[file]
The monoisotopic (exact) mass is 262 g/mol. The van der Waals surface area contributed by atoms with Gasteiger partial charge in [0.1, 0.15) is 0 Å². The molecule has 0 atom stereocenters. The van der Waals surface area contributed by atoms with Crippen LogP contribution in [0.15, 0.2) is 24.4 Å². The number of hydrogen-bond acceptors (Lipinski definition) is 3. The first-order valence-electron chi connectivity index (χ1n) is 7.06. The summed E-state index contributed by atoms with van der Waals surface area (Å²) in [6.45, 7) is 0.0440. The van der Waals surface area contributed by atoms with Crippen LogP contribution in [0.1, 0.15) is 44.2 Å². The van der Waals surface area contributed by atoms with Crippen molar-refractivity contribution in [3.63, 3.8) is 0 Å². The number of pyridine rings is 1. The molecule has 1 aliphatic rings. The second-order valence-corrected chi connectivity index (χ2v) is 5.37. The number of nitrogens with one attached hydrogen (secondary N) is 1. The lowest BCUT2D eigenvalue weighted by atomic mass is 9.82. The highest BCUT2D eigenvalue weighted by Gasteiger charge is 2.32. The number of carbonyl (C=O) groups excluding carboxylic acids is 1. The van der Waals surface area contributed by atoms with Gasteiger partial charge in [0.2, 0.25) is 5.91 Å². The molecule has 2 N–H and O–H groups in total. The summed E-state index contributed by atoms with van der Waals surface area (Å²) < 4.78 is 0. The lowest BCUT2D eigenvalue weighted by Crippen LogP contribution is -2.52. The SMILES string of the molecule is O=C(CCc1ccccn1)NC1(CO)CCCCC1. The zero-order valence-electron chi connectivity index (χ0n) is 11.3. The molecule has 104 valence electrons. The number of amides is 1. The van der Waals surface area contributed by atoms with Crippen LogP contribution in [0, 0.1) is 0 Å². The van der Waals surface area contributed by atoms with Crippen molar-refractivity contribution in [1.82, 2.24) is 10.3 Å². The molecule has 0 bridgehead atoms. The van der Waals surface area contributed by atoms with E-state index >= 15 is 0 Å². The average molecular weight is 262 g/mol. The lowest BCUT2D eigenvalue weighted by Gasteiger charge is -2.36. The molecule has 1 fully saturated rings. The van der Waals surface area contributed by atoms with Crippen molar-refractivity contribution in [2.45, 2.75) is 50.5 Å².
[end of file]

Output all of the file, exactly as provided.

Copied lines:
The monoisotopic (exact) mass is 262 g/mol. The van der Waals surface area contributed by atoms with Gasteiger partial charge in [0.1, 0.15) is 0 Å². The molecule has 0 atom stereocenters. The van der Waals surface area contributed by atoms with Crippen LogP contribution in [0.15, 0.2) is 24.4 Å². The number of hydrogen-bond acceptors (Lipinski definition) is 3. The first-order valence-electron chi connectivity index (χ1n) is 7.06. The summed E-state index contributed by atoms with van der Waals surface area (Å²) in [6.45, 7) is 0.0440. The van der Waals surface area contributed by atoms with Crippen LogP contribution in [0.1, 0.15) is 44.2 Å². The van der Waals surface area contributed by atoms with Crippen molar-refractivity contribution in [3.63, 3.8) is 0 Å². The number of pyridine rings is 1. The molecule has 1 aliphatic rings. The second-order valence-corrected chi connectivity index (χ2v) is 5.37. The number of nitrogens with one attached hydrogen (secondary N) is 1. The lowest BCUT2D eigenvalue weighted by atomic mass is 9.82. The highest BCUT2D eigenvalue weighted by Gasteiger charge is 2.32. The number of carbonyl (C=O) groups excluding carboxylic acids is 1. The van der Waals surface area contributed by atoms with Gasteiger partial charge in [0.2, 0.25) is 5.91 Å². The molecule has 2 N–H and O–H groups in total. The summed E-state index contributed by atoms with van der Waals surface area (Å²) < 4.78 is 0. The lowest BCUT2D eigenvalue weighted by Crippen LogP contribution is -2.52. The SMILES string of the molecule is O=C(CCc1ccccn1)NC1(CO)CCCCC1. The zero-order valence-electron chi connectivity index (χ0n) is 11.3. The molecule has 104 valence electrons. The number of amides is 1. The van der Waals surface area contributed by atoms with Crippen LogP contribution in [0, 0.1) is 0 Å². The van der Waals surface area contributed by atoms with Crippen molar-refractivity contribution in [1.82, 2.24) is 10.3 Å². The molecule has 0 bridgehead atoms. The van der Waals surface area contributed by atoms with E-state index >= 15 is 0 Å². The average molecular weight is 262 g/mol. The lowest BCUT2D eigenvalue weighted by Gasteiger charge is -2.36. The molecule has 1 fully saturated rings. The van der Waals surface area contributed by atoms with Crippen molar-refractivity contribution in [2.45, 2.75) is 50.5 Å².